1. Titan Aerospace Makes High-Altitude Drones
The episode of the GigaOM show embedded above discusses Google’s Project Loon.
Titan Aerospace is in the business of making high-altitude, solar-powered drones. TechCrunch reports that Google will be using the drones to further Project Loon, Google’s initiative to bring Internet access to remote parts of the globe.
2. Google Paid an Unknown Sum for Titan Aerospace
I'm not looking forward to a drone-infested future. You think Google Glass is a privacy problem? I'll take facecams over robots every time.
— Chris (@christophernies) April 10, 2014
Business Insider reports that the purchase price Google paid for Titan Aerospace is unknown. However, BI guesses that the purchase price was over $60 million. This figure is based on reports that Facebook was willing to pay at least that much for the company.
3. Facebook Was Rumored to Buy Titan Aerospace
I expect there's an unsettling number of "What's our drone strategy?" memos going around tech companies today. http://t.co/xzJ3oWmBFQ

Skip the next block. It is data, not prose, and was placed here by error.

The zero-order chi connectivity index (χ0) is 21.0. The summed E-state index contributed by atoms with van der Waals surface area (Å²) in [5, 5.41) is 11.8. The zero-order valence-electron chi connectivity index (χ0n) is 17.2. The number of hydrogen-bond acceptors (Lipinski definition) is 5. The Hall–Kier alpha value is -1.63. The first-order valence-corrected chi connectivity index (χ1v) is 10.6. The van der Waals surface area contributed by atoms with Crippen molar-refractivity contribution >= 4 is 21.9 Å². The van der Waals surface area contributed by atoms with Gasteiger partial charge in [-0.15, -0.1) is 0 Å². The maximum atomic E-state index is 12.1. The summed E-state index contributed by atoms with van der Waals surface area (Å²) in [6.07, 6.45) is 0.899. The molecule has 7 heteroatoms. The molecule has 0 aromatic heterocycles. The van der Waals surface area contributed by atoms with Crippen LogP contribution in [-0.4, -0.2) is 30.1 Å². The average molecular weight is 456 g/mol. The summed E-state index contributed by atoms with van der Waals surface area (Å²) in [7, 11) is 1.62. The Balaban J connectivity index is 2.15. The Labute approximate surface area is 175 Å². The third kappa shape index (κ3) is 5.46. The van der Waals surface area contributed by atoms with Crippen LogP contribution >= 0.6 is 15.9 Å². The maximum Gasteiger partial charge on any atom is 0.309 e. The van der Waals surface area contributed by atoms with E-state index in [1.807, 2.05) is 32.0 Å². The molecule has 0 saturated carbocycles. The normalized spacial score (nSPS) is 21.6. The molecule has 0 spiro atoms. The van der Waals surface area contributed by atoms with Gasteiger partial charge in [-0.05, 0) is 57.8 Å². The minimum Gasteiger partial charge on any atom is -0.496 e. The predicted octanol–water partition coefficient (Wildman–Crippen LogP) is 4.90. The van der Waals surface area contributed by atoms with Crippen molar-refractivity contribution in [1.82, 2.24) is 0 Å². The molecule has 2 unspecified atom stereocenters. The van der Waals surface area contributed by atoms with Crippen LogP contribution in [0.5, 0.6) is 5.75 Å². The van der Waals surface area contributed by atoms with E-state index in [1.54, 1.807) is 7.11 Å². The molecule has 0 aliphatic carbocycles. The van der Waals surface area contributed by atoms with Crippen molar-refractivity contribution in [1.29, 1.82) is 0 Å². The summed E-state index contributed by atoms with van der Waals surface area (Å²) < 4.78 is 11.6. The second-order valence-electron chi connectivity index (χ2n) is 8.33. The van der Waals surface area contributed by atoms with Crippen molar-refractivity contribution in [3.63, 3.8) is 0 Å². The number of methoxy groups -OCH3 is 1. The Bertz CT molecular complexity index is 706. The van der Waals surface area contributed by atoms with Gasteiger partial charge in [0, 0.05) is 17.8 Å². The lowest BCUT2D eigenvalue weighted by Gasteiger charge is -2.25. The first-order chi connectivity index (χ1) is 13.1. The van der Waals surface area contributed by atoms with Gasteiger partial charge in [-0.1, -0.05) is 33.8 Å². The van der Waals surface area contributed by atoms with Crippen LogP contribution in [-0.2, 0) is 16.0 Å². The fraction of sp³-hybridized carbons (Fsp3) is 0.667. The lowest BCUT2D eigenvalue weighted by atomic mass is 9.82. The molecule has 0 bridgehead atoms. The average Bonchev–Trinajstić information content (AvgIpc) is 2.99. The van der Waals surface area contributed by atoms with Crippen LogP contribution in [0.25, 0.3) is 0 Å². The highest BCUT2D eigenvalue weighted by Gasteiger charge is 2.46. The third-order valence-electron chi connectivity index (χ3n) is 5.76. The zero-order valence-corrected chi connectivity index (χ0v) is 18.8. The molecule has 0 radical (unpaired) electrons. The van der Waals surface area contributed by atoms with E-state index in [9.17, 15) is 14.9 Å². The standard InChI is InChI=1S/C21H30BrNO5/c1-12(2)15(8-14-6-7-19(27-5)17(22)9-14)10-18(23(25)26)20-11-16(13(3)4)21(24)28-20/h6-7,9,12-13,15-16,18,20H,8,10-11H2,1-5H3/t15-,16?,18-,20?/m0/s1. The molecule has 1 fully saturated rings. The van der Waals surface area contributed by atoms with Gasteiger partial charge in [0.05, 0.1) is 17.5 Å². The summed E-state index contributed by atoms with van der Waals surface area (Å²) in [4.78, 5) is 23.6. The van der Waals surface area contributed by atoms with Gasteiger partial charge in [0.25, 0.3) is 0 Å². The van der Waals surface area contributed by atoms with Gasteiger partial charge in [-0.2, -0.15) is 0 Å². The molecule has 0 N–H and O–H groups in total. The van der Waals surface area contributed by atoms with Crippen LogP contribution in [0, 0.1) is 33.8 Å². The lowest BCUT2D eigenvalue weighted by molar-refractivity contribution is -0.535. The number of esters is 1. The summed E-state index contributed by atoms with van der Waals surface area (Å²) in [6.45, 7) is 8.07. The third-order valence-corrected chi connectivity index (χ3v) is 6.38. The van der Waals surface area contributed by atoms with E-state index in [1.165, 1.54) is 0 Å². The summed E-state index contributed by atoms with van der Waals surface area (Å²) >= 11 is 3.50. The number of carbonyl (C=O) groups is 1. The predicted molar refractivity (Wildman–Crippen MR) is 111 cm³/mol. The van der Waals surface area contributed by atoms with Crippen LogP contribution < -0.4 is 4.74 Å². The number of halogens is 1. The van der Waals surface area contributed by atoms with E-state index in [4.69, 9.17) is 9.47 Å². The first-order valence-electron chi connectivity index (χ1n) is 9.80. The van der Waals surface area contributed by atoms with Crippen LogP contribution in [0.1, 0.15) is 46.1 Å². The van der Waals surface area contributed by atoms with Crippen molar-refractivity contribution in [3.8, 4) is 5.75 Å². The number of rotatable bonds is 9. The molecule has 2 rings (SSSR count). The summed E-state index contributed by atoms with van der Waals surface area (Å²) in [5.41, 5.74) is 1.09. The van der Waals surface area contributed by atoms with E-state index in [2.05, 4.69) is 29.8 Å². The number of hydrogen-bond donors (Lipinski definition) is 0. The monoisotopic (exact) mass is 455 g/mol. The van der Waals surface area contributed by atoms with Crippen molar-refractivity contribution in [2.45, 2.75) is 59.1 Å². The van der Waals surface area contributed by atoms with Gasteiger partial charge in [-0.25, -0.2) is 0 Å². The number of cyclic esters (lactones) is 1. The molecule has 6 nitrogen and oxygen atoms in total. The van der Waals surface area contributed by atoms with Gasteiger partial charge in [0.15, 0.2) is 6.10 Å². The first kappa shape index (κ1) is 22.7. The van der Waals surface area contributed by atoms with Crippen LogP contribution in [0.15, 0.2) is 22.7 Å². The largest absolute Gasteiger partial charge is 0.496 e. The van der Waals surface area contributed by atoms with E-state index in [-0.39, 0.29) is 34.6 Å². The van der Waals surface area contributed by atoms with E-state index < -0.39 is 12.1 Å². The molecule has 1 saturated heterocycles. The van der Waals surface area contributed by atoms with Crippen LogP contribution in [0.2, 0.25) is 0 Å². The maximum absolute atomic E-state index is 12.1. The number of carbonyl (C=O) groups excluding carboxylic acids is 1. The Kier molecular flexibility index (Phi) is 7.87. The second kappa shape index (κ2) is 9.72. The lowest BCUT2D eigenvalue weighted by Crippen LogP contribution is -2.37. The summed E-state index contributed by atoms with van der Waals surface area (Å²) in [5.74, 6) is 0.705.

— Don Melanson (@donmelanson) April 14, 2014
As we previously reported, Facebook (and not Google) was rumored to be interested in buying Titan as recently as last month.
It was rumored that Facebook was willing to pay $60 million to acquire Titan Aerospace. It was previously believed that Facebook would use Titan Aerospace drones for Mark Zuckerberg’s Internet.org initiative, which aims to bring Internet connectivity to the developing world.
Market Watch notes that Facebook has instead opted to buy Ascenta, another maker of solar-powered drones based in the United Kingdom.
4. Google’s Buy of Titan Is Potentially Controversial
Google buying satellite, robotics & drone companies? The PoliSci major in me thinks no org should centralize this much power.
— Peter Bihr (@peterbihr) April 8, 2014
ZDNet reports that Google’s purchase of Titan Aerospace has the potential to raise a few eyebrows:
“The deal is actually noteworthy on a number of levels, from the technology involved, the social and privacy implications, and the business dealings involving the aforementioned parties and then some.
For starters, the New Mexico-based drone maker specializes in producing high-altitude solar atmospheric satellites. The WSJ report suggests that Google will put these unmanned machines to work primarily for Google Maps, Earth, and other projects that require the collection of aerial images.
Google itself has yet to publicly confirm the deal, but it looks like the New Mexico team will be staying put under current leadership.”
5. Titan Aerospace Drones Have Multiple Uses
According to the Titan Aerospace site, the company’s drones have a number of uses, including disaster response, search and rescue missions, GPS and radio relays, asset tracking, crop monitoring, and oil spill mapping.
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